I’ve had this HP 3050 Deskjet printer for a few months now, but for whatever reason, I never got it properly setup to work wirelessly.  Today I made the effort and it wasn’t as easy as it should be.

First of all, the HP 3050 doesn’t have a great built-in menu system.  I’m used to working with bigger enterprise printers that all have really advanced user interfaces built into the device itself, so this was odd.  Every single help document from HP referred to me setting up the printer using the menu, but of course, the limited menu didn’t have the options they said it did.

Note to HP – you website and support online are an abomination!

After about an hour of trying a number of different things I simply unplugged the USB cable from my iMac, reset my printer settings and decided to start again.

I managed to find the Lion drivers on the HP site and installed the whole package – smart move by me!  

The full HP Software package has a variety of other setup tools that don’t seem to be documented anywhere.  As I went through the installation of the package it gave me the opportunity to setup the wireless printing as part of the process.  The first thing it does, that again isn’t documented anywhere, is it tells you to plug the USB cable back in – the software connects via USB to setup the Wi-Fi.  Once that was done the printer found my router, let me put in the security password and I was away.

Windows 7 setup was just as easy, downloaded the full software suite – which HP doesn’t make easy to find.  It found the printer during installation and we were off to the races.

There are a couple tricks:

  1. HP Documentation is rubbish, throw it away
  2. Download the HP Software for the Lion for the printer
  3. Make sure you’ve not got the printer previously installed on your Mac, if so remove it
  4. Have your USB cable handy
  5. Install the software and follow the prompts, it really is easy
  6. Plug you USB in when it tells you to and unplug it when it tells you to

Done and dusted.  The key is to not get frustrated with the sheer stupidity of the HP support site – if you can navigate your way to the full software package for the printer, you’re home, just follow the prompts.
There’s some interesting science coming out of the University of Alabama who’ve been studying NASA satellite data on global warming.  According to all global warming models, increased man-made carbon dioxide levels should be trapping an ever increasing amount of heat energy within our atmosphere.  This is what totally underpins the argument that cutting CO2 levels urgently is critical – if we don’t then these increasing levels will result in accelerated global warming.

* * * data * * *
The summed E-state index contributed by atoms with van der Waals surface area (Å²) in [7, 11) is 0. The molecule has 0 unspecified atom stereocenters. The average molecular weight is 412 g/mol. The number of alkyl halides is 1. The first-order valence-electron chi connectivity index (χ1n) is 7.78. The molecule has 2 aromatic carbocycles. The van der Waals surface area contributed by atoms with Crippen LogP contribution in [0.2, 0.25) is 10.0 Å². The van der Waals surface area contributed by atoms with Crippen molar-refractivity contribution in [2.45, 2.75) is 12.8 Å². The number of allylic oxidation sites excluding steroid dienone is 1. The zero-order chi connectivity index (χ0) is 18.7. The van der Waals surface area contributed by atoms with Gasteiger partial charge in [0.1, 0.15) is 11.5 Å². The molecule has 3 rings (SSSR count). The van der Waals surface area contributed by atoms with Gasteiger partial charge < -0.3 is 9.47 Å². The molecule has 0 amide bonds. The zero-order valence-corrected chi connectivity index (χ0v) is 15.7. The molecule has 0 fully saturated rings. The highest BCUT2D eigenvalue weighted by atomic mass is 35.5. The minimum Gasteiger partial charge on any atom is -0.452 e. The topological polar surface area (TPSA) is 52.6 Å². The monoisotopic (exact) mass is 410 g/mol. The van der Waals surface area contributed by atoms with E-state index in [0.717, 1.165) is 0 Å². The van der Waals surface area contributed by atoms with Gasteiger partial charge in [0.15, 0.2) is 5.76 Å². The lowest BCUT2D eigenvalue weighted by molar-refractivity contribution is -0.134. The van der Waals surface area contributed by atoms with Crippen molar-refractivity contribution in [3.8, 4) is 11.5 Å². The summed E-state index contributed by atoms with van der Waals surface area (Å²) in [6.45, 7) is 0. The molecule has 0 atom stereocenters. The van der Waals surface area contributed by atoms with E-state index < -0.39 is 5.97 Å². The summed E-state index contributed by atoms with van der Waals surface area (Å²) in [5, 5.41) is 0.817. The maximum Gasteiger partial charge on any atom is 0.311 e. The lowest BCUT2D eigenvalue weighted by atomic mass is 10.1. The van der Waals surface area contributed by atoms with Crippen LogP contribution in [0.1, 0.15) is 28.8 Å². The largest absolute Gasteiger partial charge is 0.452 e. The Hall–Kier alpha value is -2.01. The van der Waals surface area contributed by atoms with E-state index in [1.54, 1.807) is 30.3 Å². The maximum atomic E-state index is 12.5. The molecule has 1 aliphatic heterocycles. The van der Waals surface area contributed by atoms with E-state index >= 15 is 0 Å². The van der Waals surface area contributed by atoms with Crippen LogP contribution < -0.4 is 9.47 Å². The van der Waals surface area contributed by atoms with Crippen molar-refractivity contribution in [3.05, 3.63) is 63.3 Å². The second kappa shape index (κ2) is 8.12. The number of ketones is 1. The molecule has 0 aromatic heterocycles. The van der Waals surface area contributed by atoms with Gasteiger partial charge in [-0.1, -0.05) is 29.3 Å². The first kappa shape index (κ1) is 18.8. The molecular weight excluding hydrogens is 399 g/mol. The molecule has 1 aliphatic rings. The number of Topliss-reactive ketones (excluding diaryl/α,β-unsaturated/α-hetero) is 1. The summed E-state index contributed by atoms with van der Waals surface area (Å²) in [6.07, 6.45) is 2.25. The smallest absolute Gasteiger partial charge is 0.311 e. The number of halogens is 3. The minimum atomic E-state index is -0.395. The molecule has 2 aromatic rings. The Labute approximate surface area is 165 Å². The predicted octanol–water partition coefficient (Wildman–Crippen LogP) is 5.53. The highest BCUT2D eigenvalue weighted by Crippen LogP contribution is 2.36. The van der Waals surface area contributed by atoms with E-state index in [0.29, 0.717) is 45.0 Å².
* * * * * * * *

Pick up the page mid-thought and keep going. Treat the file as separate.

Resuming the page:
Uh, not so fast on that one.  In several models reviewed by the University of Alabama, the captured energy within the atmosphere falls well short of what the models are predicting because the earth is releasing more energy than the models predicted.

This data has been captured over a period of 2000 to 2011 and explains why virtually NONE of the “scientifically credible” models have been accurate in their temperature predictions during that time.

Now before you run off and call these scientists “oil loving right wing denial mongers” or some such crazy, they aren’t against the idea of global warming, they simply think that there may just be far too many variables to accurately predict this kind of global phenomenon.

I think it will be interesting to see how this report is responded to.  The problem in credibility that “pro” global warming scientists have is that whenever anyone suggests they may not have the right answers, they are immediately shouted down and called a “climate change denier”.  The issue is, you can’t believe in science on one hand, use it as factual evidence and then when someone reports equally valid scientific counter-evidence you cast it aside as biased.

I’ve got a couple of things on this issue to say.  First of all, I think here in Australia, this type of evidence further undercuts the government’s “Carbon Tax” plans.  The entire premise of the environmental “good” of this legislation is that increased CO2 directly results in global warming and now there is some recent, credible science to suggest that is not what’s happening – at least in such a simplistic fashion.  If we continue down this road then we may as well bring back leeching in the hospitals and teach alchemy in schools because scientific evidence doesn’t apply anymore.

Next, I’m not a climate change denier – I just think its the wrong argument to have.  I’m in favour of a cleaner, healthier living environment.  I think non-polluting cars are a good thing.  I’ve never necessarily believed the apocalyptic runaway greenhouse gas scenarios that the Green movement put forward because to me it just doesn’t sit well.  I’ve always believed that these “initiatives” were an attempt by the political left to “re-distribute the wealth” and that’s what the Gillard-Brown “Carbox Tax” is, wealth re-distribution – tax the rich to buy the votes of the poor.